During lockdown, with church programmes on pause and people confined to their homes, many Christians found new opportunities to build relationships with those around them. Maybe it’s the start of a new era of friendship evangelism, says Carl Knightly
Joan, aged 92, was lonely. She was going through challenges with her family and had very little contact with the outside world. Life seemed bland and uneventful until, one day, a Christian from a local church got in touch with her. This lady started to visit Joan every week and the two struck up a beautiful friendship.
At the same time, another Christian lady contacted Joan and began to write to her. Eventually, she plucked up the courage to telephone her. She faithfully did this every week.
We have the opportunity to bring hope to the dying. There is no plan B – it’s us or no one
Suddenly, Joan was getting a weekly visit from a Christian and a weekly telephone call from another. This happened very naturally and normally, but you can imagine the joy in our church when we heard that Joan had given her life to Christ following one telephone call. At the age of 92, she had decided to follow Jesus.
An unending conversation
These are the kinds of stories that we live for. They teach us so much about love, perseverance and care; of how the simplest of tasks and most mundane of situations can become a platform for God to do what only he can do.
Joan’s story can only be told because someone at a local church had a heart for the lost and a willingness to get out into their community. They didn’t drag a 92-year-old woman to church (that probably wouldn’t have worked) but, instead, they took Jesus to her.
I was praying alongside Joan in church recently and I noticed she didn’t say “amen” at the end of prayers, as is the custom in most churches. “I’m not saying amen because I haven’t finished,” Joan said. “I talk to Jesus and he talks to me all day!”
Wow! That’s the impact that mission can have on an individual, no matter what their age. Real lives, impacted by a real God.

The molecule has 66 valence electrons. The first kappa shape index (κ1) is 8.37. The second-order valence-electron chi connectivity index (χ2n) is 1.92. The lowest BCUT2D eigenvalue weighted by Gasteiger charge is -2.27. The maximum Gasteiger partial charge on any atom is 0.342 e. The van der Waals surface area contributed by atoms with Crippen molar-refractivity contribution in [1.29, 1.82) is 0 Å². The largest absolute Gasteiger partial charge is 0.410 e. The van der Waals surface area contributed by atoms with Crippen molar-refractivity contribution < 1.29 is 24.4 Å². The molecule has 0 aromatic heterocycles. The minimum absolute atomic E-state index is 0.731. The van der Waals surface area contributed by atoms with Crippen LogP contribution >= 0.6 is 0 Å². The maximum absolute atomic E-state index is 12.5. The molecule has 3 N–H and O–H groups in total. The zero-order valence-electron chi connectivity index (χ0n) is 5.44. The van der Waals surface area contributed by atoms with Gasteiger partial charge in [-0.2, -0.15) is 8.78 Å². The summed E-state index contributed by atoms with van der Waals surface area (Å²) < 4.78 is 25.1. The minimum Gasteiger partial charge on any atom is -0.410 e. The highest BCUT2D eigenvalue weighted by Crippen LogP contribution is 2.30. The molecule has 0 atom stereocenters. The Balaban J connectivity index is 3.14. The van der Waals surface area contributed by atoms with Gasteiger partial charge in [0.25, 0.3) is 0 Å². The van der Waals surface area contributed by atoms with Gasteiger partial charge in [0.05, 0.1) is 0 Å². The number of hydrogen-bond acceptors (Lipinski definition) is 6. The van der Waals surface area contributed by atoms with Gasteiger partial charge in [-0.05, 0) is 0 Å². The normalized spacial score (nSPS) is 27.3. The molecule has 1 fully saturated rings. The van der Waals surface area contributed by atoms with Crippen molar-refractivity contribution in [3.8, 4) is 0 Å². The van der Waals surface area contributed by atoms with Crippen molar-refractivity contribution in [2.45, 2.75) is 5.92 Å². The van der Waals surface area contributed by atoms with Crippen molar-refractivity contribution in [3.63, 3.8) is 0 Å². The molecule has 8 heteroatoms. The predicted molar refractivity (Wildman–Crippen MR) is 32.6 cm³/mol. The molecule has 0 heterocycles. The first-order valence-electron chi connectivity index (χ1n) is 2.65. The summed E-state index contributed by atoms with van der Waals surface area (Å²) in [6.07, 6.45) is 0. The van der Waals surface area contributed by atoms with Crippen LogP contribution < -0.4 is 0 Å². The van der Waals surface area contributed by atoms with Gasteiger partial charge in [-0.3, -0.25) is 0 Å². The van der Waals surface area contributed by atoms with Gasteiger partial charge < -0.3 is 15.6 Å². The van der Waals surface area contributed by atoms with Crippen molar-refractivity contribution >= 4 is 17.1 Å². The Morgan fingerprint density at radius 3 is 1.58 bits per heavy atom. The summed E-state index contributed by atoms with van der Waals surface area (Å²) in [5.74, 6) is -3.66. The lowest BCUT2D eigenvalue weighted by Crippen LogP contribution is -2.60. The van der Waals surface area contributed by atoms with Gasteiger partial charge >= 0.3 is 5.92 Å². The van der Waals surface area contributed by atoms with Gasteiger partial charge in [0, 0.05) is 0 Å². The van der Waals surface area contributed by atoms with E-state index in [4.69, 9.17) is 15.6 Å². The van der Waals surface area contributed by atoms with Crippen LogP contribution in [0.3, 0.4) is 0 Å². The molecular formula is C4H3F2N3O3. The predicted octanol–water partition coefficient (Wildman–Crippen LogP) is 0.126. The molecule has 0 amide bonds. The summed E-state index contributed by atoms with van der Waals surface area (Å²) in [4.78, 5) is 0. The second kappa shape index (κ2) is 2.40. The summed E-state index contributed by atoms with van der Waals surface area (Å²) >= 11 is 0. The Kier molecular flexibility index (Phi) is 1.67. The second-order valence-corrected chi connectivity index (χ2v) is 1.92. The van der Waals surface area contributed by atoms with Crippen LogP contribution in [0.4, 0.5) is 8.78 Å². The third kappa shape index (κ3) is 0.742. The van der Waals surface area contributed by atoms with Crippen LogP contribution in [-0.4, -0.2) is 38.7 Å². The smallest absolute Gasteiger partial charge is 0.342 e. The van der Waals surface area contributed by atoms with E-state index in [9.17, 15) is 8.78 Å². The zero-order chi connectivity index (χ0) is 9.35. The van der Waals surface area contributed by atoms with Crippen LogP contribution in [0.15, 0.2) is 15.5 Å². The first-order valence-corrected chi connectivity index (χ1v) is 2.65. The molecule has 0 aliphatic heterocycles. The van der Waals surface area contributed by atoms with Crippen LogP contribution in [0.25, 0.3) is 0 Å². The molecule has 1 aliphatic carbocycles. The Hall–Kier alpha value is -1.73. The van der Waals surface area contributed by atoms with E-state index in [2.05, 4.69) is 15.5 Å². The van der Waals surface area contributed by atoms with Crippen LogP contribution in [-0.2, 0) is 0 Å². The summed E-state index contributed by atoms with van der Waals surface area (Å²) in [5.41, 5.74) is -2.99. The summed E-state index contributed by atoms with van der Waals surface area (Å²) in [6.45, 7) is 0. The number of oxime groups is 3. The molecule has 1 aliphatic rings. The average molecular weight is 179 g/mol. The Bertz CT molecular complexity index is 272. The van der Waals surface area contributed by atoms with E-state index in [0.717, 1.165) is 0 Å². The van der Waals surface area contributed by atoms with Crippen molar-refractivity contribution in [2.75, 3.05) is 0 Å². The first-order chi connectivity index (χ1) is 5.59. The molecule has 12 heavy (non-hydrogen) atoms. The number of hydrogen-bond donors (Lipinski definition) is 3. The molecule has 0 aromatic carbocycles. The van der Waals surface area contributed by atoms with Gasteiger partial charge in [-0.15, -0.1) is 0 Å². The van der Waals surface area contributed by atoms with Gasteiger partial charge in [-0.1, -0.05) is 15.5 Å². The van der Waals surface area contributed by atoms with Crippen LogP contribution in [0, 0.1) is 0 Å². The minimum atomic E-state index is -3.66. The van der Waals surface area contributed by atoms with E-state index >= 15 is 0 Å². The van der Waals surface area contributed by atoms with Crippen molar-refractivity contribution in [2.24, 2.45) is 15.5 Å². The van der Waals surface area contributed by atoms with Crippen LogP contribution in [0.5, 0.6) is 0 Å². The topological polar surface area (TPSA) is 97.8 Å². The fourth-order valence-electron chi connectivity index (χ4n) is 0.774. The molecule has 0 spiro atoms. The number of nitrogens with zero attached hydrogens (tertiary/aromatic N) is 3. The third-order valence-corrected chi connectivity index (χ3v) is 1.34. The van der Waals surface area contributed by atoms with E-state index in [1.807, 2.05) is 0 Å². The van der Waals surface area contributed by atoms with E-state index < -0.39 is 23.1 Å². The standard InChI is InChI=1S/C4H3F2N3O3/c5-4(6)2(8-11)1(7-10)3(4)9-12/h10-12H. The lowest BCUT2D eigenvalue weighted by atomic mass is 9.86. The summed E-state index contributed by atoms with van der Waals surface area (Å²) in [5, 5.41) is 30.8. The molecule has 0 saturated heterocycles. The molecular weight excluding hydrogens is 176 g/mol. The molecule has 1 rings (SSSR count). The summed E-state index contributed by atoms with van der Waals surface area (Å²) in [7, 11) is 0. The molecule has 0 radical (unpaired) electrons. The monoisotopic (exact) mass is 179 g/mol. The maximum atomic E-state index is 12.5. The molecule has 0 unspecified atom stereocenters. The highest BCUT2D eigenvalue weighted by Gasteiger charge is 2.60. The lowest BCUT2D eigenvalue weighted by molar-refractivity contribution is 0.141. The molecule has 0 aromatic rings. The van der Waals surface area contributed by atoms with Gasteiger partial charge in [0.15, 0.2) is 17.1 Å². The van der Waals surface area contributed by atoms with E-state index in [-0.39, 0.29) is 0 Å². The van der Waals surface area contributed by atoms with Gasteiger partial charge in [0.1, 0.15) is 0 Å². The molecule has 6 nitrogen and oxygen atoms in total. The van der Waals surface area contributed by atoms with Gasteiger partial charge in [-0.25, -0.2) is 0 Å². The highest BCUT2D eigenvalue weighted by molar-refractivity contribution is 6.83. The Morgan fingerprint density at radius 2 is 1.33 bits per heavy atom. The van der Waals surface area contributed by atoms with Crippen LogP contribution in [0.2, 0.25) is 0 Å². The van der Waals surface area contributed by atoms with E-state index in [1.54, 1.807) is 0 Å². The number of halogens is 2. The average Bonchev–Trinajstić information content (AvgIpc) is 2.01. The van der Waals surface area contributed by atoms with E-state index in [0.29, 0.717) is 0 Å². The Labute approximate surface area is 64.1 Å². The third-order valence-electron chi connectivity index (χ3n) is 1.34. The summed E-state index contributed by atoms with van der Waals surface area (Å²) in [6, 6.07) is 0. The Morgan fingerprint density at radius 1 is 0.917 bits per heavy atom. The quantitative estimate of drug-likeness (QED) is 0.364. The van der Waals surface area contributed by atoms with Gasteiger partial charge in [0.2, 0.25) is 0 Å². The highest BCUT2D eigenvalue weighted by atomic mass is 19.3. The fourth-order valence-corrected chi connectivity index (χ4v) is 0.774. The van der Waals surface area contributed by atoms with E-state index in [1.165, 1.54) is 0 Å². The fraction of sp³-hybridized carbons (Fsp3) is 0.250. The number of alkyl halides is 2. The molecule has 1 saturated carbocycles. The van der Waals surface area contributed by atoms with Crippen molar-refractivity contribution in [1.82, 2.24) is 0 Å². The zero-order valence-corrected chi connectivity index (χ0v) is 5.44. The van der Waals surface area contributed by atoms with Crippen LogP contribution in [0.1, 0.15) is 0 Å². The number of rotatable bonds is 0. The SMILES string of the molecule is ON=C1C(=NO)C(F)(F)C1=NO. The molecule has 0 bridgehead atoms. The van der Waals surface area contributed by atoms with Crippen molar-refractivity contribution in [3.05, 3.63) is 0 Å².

Putting relationships first
For many years within the Church, evangelism has been viewed as a programme. As Christians, we look for a certain course or event to attract people. We do everything we can to make them attend. These courses are brilliant and have seen amazing results. But nothing beats real relationships with real people. That’s what worked for Joan, and that’s what works for most people.
The pandemic has given us an opportunity to reassess our priorities as Christians and potentially reflect on our mission strategy. Where is our mission field? During lockdown, many of us realised that it was actually our own street. We weren’t allowed to venture much further, so we had no choice but to start right where we were.
If a neighbour’s house was on fire and you had a hose, would you switch it on?
Could knocking on someone’s door help you find another Joan? How about a leaflet through everyone’s door saying: “Hi! We live at number ten. How about a cuppa and a chat some time?” Maybe there’s an elderly neighbour who needs their medication picking up or some shopping fetched. Perhaps there’s a young person who needs some empathy and encouragement around the strains of being a new parent?
There’s a world out there that’s hungry for the truth, and if you find one neighbour – just one – who you can reach, love and serve, an amazing story of God’s goodness could be literally around the corner.
A few years ago, I was challenged by a guest speaker. If a neighbour’s house was on fire and you had a hose, would you switch it on or keep on walking by? The answer is obvious. You’d do whatever you could to save your neighbour. But the same applies to us in a spiritual sense. We have the opportunity to give hope to those that are dying. We can’t ignore them or keep on walking when time is running out. There’s no plan B – it’s us or no one. People like Joan depend on us saying yes to what God is asking us to do.
For more on how you can be a part of evangelical mission in your corner of the city, visit www.lcm.org.uk